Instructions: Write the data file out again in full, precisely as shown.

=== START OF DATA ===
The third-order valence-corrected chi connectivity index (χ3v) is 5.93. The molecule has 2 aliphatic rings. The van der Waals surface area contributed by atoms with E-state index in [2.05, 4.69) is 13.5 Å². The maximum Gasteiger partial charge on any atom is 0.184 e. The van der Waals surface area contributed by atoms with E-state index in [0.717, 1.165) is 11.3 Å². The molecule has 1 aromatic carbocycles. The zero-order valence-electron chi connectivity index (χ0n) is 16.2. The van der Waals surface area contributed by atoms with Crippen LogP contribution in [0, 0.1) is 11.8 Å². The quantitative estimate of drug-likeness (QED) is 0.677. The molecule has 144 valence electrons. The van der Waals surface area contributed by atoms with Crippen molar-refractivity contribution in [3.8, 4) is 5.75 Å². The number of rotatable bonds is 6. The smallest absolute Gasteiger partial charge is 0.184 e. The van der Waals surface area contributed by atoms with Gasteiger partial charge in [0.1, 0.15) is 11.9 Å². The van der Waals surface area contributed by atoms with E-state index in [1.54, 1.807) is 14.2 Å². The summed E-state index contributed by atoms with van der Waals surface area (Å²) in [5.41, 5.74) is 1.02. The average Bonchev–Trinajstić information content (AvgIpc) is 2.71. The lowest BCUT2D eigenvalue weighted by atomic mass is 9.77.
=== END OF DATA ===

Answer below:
The third-order valence-corrected chi connectivity index (χ3v) is 5.93. The molecule has 2 aliphatic rings. The van der Waals surface area contributed by atoms with E-state index in [2.05, 4.69) is 13.5 Å². The maximum Gasteiger partial charge on any atom is 0.184 e. The van der Waals surface area contributed by atoms with E-state index in [0.717, 1.165) is 11.3 Å². The molecule has 1 aromatic carbocycles. The zero-order valence-electron chi connectivity index (χ0n) is 16.2. The van der Waals surface area contributed by atoms with Crippen LogP contribution in [0, 0.1) is 11.8 Å². The quantitative estimate of drug-likeness (QED) is 0.677. The molecule has 144 valence electrons. The van der Waals surface area contributed by atoms with Crippen molar-refractivity contribution in [3.8, 4) is 5.75 Å². The number of rotatable bonds is 6. The smallest absolute Gasteiger partial charge is 0.184 e. The van der Waals surface area contributed by atoms with Gasteiger partial charge in [0.1, 0.15) is 11.9 Å². The van der Waals surface area contributed by atoms with E-state index in [1.54, 1.807) is 14.2 Å². The summed E-state index contributed by atoms with van der Waals surface area (Å²) in [5.41, 5.74) is 1.02. The average Bonchev–Trinajstić information content (AvgIpc) is 2.71. The lowest BCUT2D eigenvalue weighted by atomic mass is 9.77.